With lots of inventory at auto dealerships, Labor Day means consumers are likely to snag a good end-of-summer deal.
"Cars are sitting on dealer lots longer than any time since 2009," said Jill Gonzalez, an analyst with WalletHub. "Dealers want to move these cars, both new and used. That's good news for consumers looking to buy either type of car."
Dealers now take an average of 74 days to sell a new car, the highest it's been since July 2009 when it was 80 days, according to J.D. Power.
Despite a general slowdown in auto sales so far in 2017, Labor Day typically is one of the biggest car-buying times. In 2016, more than 400,000 vehicles were sold during the holiday period, accounting for nearly 3 percent of annual sales, according to J.D. Power.
(Note for residents of southeast Texas and along the Gulf Coast affected by Hurricane Harvey who are unsure whether dealerships will be open this weekend: Call ahead. "Dealers are doing everything they possibly can to get open because they know people are desperate. They need transportation," said Wyatt Wainwright, president of the Houston Automobile Dealers Association.)
This also is the time of year that model years change. "The  models will be discounted because they want to get rid of those before the 2018 models are on their lots," said Eric Lyman, chief analyst for TrueCar.com.
Manufacturers are expected to continue aggressive discounting to help move cars off the lot. The average dealer incentive is $3,805, up from $3,645 last August, according to J.D. Power.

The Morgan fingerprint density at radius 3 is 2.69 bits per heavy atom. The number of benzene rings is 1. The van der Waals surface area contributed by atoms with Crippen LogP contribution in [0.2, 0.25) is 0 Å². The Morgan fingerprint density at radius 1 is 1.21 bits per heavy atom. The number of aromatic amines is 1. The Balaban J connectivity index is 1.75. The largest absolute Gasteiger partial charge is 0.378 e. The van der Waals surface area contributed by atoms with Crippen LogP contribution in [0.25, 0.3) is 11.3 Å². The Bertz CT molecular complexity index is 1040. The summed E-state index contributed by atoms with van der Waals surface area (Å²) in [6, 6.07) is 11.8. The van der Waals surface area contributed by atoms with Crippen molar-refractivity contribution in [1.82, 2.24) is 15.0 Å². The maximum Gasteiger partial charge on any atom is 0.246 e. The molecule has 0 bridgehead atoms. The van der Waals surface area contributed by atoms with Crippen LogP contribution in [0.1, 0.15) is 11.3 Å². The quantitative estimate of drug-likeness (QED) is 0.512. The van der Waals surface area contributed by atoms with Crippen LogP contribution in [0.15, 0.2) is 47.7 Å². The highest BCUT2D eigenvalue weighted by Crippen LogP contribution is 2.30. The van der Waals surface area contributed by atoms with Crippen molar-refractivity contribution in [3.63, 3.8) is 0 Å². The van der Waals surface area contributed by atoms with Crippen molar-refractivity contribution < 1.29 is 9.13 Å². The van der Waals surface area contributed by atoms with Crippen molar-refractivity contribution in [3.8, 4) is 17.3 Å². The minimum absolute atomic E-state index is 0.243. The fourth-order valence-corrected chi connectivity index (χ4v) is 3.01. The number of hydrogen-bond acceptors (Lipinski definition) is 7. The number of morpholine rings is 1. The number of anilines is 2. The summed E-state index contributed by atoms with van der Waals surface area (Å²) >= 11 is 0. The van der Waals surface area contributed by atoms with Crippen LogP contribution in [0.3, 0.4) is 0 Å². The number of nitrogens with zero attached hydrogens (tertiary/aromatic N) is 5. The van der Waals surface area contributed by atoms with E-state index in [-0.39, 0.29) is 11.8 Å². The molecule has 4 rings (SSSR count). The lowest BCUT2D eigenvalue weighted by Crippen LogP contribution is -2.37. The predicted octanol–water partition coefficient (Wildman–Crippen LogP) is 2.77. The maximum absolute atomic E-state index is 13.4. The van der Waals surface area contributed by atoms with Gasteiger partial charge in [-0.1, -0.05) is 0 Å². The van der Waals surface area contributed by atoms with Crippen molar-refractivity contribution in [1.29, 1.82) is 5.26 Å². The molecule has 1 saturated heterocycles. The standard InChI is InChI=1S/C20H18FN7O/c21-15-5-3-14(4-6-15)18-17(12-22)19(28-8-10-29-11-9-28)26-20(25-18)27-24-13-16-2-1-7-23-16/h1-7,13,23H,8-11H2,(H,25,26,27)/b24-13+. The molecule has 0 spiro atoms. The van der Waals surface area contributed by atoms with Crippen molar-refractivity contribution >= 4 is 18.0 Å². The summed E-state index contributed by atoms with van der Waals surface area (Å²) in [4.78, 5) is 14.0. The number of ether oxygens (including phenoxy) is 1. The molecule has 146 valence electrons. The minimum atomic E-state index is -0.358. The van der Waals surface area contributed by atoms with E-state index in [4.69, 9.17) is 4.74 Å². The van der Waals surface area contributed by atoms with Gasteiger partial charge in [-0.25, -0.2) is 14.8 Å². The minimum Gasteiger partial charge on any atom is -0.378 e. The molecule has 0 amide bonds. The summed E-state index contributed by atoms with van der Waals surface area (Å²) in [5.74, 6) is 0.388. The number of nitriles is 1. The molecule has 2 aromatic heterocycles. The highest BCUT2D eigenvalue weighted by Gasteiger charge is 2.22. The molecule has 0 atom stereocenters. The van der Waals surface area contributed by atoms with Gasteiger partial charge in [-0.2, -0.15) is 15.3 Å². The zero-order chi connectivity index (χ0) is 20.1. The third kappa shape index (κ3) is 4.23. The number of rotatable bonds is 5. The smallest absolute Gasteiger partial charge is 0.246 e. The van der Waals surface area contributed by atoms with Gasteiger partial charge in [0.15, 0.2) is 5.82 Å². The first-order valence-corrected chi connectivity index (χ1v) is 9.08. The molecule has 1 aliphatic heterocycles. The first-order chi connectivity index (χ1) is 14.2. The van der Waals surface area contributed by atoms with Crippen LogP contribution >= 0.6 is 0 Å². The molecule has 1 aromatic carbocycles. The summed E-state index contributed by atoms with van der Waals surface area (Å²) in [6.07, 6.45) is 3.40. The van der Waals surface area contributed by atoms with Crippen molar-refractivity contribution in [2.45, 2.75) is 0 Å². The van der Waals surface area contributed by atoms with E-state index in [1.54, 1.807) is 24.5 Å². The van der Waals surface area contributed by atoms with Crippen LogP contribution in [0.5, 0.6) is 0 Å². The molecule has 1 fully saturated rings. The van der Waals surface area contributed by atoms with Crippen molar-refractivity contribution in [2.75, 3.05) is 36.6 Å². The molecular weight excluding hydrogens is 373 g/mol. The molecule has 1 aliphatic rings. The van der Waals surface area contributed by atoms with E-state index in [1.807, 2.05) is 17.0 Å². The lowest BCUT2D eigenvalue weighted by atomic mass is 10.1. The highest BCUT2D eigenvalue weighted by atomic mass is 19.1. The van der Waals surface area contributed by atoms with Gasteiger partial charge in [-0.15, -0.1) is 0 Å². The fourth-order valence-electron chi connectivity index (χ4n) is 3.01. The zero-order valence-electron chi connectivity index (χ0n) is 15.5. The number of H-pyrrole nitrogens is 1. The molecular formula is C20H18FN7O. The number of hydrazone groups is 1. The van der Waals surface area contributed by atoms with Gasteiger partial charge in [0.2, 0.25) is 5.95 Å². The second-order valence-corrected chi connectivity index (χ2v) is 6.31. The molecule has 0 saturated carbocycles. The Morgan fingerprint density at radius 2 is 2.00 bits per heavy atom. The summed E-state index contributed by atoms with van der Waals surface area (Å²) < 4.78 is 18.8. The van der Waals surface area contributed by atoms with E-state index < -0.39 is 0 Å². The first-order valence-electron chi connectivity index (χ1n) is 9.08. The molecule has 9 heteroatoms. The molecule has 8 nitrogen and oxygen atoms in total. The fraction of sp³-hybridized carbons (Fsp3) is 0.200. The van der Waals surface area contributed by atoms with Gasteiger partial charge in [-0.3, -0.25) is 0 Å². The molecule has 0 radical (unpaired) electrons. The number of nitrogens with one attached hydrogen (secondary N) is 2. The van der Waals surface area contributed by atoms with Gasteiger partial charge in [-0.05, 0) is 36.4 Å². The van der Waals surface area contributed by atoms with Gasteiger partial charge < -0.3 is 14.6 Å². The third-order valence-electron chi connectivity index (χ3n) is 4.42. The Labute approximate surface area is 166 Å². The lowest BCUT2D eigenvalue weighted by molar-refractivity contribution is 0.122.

In addition to dealers making room for 2018 models, continuing low interest rates also could help drive sales. Of course, the interest rates offered vary depending on the buyer's credit score and the source of the loan.
For people with great credit, the terms offered by the financing arm of a manufacturer generally trump other lenders. WalletHub data shows that the average interest rate for a five-year, $20,000 loan from a car manufacturer is 1.74 percent. In comparison, credit unions offer an average 2.48 percent interest rate; small and community banks, 4.07 percent.
"Some people think they can get the best rate at their credit union or a bank, but that's pretty much never the case, especially if you have good or excellent credit," Gonzalez said.
While many of the great terms end up being available only to consumers with excellent credit, Gonzalez said that individual circumstances can be a bargaining chip at the negotiating table. For instance, if a bankruptcy is about to come off your credit report, you might be able to get the dealership to offer a lower rate.
However, if your weaker credit is going to persist, consider delaying the purchase if you can. Gonzalez recommends taking time to save up a down payment to reduce the amount you'd have to finance at a less-than-favorable interest rate.
"The interest rate you'll pay with fair or bad credit makes it worthwhile to save as much as possible to put toward the car before you even have to think about financing," she said.
Overall, buyers with fair credit will end up spending about five times more to finance a vehicle than a consumer with excellent credit, paying an average $6,282 more in interest over the life of a $20,000, five-year loan, according to WalletHub.
Meanwhile, if you're in the market for a used car, the best values can be found in the traditional sedan segment (i.e., a Toyota Camry, Honda Civic, etc.) as demand for those styles has dropped.
"New-car demand has shifted to utility vehicles, creating a decline in demand for passenger cars," Lyman said. "So those used cars are presenting tremendous value for buyers."
For people with good or excellent credit, interest rates on used-car loans average 2.73 percent at credit unions, WalletHub data shows. At community banks, that average is 5.21 percent.
Lyman said that because sales events are already under way, there's no need to wait until the end of the weekend to car shop.
"The longer you wait, the less variety you'll have to choose from," he said. "The amount [you might save] would be negligible, if there were any price difference at all."